‘Scream’ is Tedious, Glorified Fan Fiction
The loss of Wes Craven pervades this “requel,” which mistakes juvenile writing for inspired meta-comedy.
For a horror franchise, Scream has been surprisingly consistent over the years. The original movie from 1996 remains a remarkably adroit piece of filmmaking defined by memorable characters, grisly scares, and inspired satire on the trappings of its genre. Scream 2 has aged similarly well, and despite a third instalment riddled with ill-conceived ideas, the series seemed to conclude respectably in 2011 with an enjoyably schlocky fourth film that provided updated laughs and frights for the iPhone generation. The death of series director Wes Craven in 2015 seemingly ensured that no further sequels would be produced. But with Hollywood currently exploiting nostalgia for all available properties, a new Scream has arrived. Unfortunately, it bears greater resemblance to a Halloween-themed throwaway episode of Dawson’s Creek than the masterful original to which directors Matt Bettinelli-Olpin and Tyler Gillett are so obviously devoted.
A “requel” in the mold of 2018’s Halloween, Scream (note the absence of a five) attempts to combine reverence for the past with meta-commentary on the present to push the franchise forward. In the familiar town of Woodsboro, California, a new killer has donned the signature Ghostface costume and is butchering local residents. The murders revolve around a group of high school friends who, torn between terror and an urge to party, attempt to survive by abiding by the rules of scary movies. As the body count increases, they become increasingly suspicious of one another, while misdirections obscure the killer’s identity.
All of this may sound awfully familiar, but the joke is that the plot of this new film and the original are indistinguishable. The thing is, Scream 4 pummeled that joke into the ground more than a decade ago. Almost all of the heavy-handed social criticism contained within that film on subjects ranging from the laziness of remakes to the vapid nature of online culture is repeated here, and none of the new observations offered are remotely insightful or challenging. When Scream’s characters comment on the strangeness of fandom in the internet age or the film industry’s preoccupation with the past, they provide all the incisive wit of an angry Reddit post. And while Scream 4 made a modest effort to prod at popular horror of the moment, Scream’s references amount to little more than empty name drops.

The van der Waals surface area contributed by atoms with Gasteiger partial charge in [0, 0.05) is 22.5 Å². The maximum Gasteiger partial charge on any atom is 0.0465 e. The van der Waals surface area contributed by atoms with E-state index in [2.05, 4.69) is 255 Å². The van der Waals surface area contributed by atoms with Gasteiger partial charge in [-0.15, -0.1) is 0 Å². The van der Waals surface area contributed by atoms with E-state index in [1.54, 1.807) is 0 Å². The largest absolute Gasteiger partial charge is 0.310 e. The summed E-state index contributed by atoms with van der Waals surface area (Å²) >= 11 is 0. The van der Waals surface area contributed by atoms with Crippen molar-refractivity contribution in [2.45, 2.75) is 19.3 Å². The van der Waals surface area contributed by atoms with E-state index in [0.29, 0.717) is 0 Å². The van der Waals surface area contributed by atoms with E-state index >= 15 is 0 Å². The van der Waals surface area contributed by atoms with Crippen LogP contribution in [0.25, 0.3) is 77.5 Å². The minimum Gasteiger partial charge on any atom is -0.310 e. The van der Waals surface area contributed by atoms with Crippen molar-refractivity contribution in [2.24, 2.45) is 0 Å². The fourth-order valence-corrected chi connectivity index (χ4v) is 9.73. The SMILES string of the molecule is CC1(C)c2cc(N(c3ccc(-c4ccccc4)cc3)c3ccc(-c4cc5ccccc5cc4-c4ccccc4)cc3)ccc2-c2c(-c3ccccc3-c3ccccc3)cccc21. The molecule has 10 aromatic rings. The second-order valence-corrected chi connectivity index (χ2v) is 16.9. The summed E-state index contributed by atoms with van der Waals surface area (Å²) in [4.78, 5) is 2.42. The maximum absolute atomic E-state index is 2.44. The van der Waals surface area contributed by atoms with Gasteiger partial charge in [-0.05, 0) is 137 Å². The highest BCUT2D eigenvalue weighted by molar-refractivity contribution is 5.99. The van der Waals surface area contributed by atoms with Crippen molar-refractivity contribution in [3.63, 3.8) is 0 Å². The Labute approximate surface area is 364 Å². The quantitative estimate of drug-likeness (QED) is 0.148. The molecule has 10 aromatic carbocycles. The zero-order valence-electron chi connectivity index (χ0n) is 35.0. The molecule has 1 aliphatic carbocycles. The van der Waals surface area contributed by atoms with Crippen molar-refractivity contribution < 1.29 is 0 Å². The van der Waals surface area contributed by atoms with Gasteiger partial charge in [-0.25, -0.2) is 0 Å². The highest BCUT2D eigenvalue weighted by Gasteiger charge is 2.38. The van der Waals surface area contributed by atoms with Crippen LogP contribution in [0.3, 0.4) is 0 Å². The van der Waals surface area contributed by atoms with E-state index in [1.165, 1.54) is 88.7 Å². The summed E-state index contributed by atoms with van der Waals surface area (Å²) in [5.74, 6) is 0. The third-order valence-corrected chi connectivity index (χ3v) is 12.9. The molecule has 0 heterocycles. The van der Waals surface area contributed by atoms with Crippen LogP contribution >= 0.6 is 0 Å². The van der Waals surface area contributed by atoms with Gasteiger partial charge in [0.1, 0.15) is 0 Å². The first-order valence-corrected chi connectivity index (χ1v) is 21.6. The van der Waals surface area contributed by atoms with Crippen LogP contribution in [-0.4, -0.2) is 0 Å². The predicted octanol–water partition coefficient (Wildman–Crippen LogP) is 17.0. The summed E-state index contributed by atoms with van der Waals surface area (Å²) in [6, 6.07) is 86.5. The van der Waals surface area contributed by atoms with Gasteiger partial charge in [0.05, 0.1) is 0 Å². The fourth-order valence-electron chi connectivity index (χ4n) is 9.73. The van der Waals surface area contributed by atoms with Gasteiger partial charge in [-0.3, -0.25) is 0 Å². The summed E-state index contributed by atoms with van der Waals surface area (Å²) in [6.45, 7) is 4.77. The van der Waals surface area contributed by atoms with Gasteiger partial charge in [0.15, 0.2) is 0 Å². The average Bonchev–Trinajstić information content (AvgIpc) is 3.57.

Scream combines returning characters—among them Sidney Prescott (Neve Campbell), Dewey Riley (David Arquette), and Gale Weathers (Courtney Cox)—with a new cast of Gen Z and millennial actors. The point, allegedly, is to lampoon that same trend in franchises ranging from Star Wars to Ghostbusters. Again, though, the script offers nothing deeper than a few knowing lines that barely warrant a smirk, and it fails to obscure the fact that screenwriters James Vanderbilt and Guy Wusick are as reliant on nostalgic gimmickry as those they wish to parody. A fundamental aspect of the plot makes so little sense and reeks of such desperate fan service that I giggled whenever it appeared, and the many references to previous movies seem awkward. The killer’s motivations are the most ridiculous of any instalment, but my interest dissolved long before Ghostface’s mask was removed.
Scream’s performances are largely lackluster. Campbell and Cox are serviceable but have little to work with. Arquette is surprisingly compelling and easily the most likable actor present, but his role is equally limited. The young stars are uniformly bland, devoid of notable qualities besides a shared fondness for snarky one-liners, and although some of the jokes hit, the dialogue too often feels like the product of a first draft in need of a punch up. Bettinelli-Olpin and Gillet’s direction delivers a few nice surprises (a murder sequence in broad daylight, for instance, is spectacularly inventive and the highlight of the film), including a relentless sense of pace. Ghostface’s kills are even more brutal than usual (shockingly so at times), Roger L. Jackson’s voice is as wonderfully menacing as ever, and the phone call scenes possess most of their typical charm. But buckets of additional gore can’t compensate for the film’s drab visuals, or the absence of Wes Craven’s stylish grasp of camera trickery and skill at ensuring characters behave in realistic ways. Scream’s second half is plagued by “yell at the screen” moments where characters make utterly asinine decisions purely to place themselves in vulnerable situations, a genre hallmark that the original film was shrewd enough to subvert. An absurd scene in a hospital is an especially egregious offender, layered with so many lapses in logic that it manages only to frustrate rather than frighten.
Ultimately, Scream is a colossal let down; an eye-rolling exercise in thin postmodernism that unfolds like a crude work of fan fiction. As a commentary on contemporary cinema it has nothing interesting to say, and as a self-tribute it simply feels embarrassing, particularly in its forced final act. Bettinelli-Olpin and Gillett squandered an opportunity to advance the series in an exciting new direction, instead opting to pander to veteran fans while relying on self-awareness to cover their tracks. The result is a film caught in limbo that will offer nothing to audiences when viewed years in the future alongside its predecessors. Don’t answer the phone: You may die from disappointment.